A Change

For many months now I’ve been thinking about the long-term trajectory of my career, wrestling with some serious questions about what it is I want to do with the few talents I’m lucky enough to have. After a lot of internal debate, I came to the conclusion that the time is right for me to make a change in my job. So about two and a half weeks ago, I formally resigned my position as design director of NYTimes.com. My last day will be this coming Friday, 16 July.

It wasn’t an easy decision. I’ve been at The New York Times for four and a half years now, four and a half years that will doubtless figure prominently in my life for years to come. There were some rough patches, as there are with any job, but on the whole it’s been the best job I’ve ever had. I got to work on some of the most rewarding projects anywhere, alongside a diverse population of some of the smartest people I’ve ever met, and I had the thrilling privilege of playing a bit part in the world’s best journalism.

However, I never set out to work in journalism. I’m a designer at heart, and what I’m compositionally best suited for is the challenge of designing user experiences, hopefully superb user experiences. Of course, at this moment in history when technology is realigning the world in such tumultuous ways, it’s true that there’s a profound overlap between design and the news — it’s true that in many ways the delivery of the news is the same as its user experience. For these past several years, I found that overlap to be a tremendously satisfying arena within which to work, but journalism in and of itself has only been a part of my motivation.

For now I’m going to remain a bit tight-lipped about what exactly I’m going to do next, partly because I’m just not exactly sure yet, and partly because I’m resolving to stay open to new opportunities and new ideas. In the short run, I’ll be doing lots of stuff on a smaller scale: personal projects that I’ve been tinkering with, a few public speaking appearances, a bit of writing (including finishing a book I started earlier this year), some short-term work for companies with whom I’m friendly, and more. What I won’t be doing however is starting another design studio. While I might do some freelance project work here and there, the heavy lifting required to build a practice of continuously running client work is likely to conflict with whatever plans I cook up in the long run.

Looking back on my tenure at NYTimes.com, I wouldn’t even know where to start in recounting the many ups and downs that I think are noteworthy. However, I’ll set aside modesty and cite one important achievement that I’m proudest of above all others: assembling the truly superb team of designers with whom I’ve worked for the past four and a half years.

In-house design groups tend to be poorly regarded, but I’d stake the talents of the team I put together against that of any other design studio, in-house or independent. The group totals about a dozen visual designers, design technologists and information architects, and there’s not one of them that I wouldn’t re-hire today. They’re remarkably dedicated and passionate, and they routinely turn out amazing work that countless people benefit from every day.

Just as importantly, they’re adept at the delicate art of making design happen in a large organization. That requires an underrated but critical skill that’s worth taking a moment to elaborate upon: beyond their substantial talent, these people get along with people, which is a remarkably effective tool that surprisingly few designers possess. Beyond praising their design chops, I think the highest compliment I can offer is that these colleagues of mine are all interesting, trustworthy, and likable. That’s something I really cherished and that I’ll really miss.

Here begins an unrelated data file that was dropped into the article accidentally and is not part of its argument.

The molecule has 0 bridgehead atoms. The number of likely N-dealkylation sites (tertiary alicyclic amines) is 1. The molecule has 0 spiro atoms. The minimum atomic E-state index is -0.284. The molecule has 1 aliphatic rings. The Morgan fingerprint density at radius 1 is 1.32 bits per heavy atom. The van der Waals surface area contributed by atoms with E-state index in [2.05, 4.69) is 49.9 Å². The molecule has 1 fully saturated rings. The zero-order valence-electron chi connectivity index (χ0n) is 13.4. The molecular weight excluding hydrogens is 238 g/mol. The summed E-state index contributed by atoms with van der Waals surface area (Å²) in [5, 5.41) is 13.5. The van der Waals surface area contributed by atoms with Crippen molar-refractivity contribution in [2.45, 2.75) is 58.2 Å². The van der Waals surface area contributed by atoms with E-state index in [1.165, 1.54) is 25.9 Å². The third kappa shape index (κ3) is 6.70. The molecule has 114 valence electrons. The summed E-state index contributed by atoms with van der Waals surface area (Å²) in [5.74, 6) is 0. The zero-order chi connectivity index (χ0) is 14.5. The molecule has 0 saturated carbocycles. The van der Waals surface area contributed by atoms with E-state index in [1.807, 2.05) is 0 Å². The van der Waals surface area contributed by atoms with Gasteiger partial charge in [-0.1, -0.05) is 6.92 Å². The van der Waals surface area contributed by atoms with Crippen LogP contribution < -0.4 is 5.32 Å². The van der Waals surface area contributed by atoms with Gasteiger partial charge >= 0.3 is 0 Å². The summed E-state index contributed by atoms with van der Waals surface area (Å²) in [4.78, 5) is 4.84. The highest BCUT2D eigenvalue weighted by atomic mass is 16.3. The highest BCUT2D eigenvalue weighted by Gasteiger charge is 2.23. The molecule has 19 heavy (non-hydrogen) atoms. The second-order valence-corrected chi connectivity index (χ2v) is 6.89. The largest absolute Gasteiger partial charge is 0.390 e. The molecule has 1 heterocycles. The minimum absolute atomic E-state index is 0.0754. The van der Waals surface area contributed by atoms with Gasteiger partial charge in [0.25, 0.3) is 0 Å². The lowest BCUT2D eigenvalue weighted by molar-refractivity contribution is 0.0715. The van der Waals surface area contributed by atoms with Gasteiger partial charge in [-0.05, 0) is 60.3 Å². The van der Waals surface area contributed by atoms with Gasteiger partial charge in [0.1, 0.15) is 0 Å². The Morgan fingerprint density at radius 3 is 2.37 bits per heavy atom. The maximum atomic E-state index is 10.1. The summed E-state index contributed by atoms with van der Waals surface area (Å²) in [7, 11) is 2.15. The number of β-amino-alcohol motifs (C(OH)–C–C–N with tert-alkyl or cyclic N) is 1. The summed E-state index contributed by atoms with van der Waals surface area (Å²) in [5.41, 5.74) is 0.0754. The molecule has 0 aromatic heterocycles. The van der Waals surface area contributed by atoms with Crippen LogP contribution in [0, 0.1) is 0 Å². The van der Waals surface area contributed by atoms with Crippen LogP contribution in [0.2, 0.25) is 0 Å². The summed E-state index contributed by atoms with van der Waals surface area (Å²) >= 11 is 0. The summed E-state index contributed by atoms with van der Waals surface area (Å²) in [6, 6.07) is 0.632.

Of course, this was all made possible by the Times itself. In spite of all of the travails the news industry has been through, the company is still a beacon of quality, and that’s an enormous help in luring good talent. What’s more, management was unequivocally supportive of my staffing plans from the first, not only by providing me with the open positions and the budget that I needed, but also in allowing me to materially change the environment for how interaction design is practiced at the Times. That makes all the difference.

In fact, I’m indebted to the company in so many more ways than I can fully expound upon here. To put it mildly, their early faith in me changed my career. As I prepare to leave, there are so many opportunities available to me now that would have been impossibilities for me had the Times not hired me almost half a decade ago. I handed in my resignation with considerable regret, I have to say, as I still feel an abiding passion for The New York Times as a force for good in the world. I’m thankful that, in addition to the design staff I leave behind, there’s no shortage of smart, energetic and driven people who remain. I wish them all the luck in the world.



  1. Khoi,

    Congratulations brother—I congratulate you because decisions like these, power-moves like this, can be stressful and difficult to commit to. But you have already put your best foot forward. Best to you on your future endeavors. I look forward to reading and hearing about them!

  2. Khoi,

    Congrats on your decision and new upcoming freedom! You’ve set the bar (appropriately) high in an organization and an industry that truly needs it. You will be missed, I’m sure, by not only the Times but by its readers as well.

    Best wishes!


  3. All the best Khoi. You have been an inspiration to many before and during your time at NYT. I feel there’s going to be plenty more great stuff to come and can’t wait to read about it all on Subtraction.com

  4. When I lived in NYC, I treasured time spent reading the Times every day. Now that I don’t live there, and access to the paper is difficult, I do my old daily routine with the Times’ website.

    Your work, and that of everyone else involved in the paper/web efforts, is greatly appreciated and enjoyed. Whenever you do look back at your time spent there, know it was time well spent.

    Best of luck as you move on to new challenges.

  5. Anh Khoi,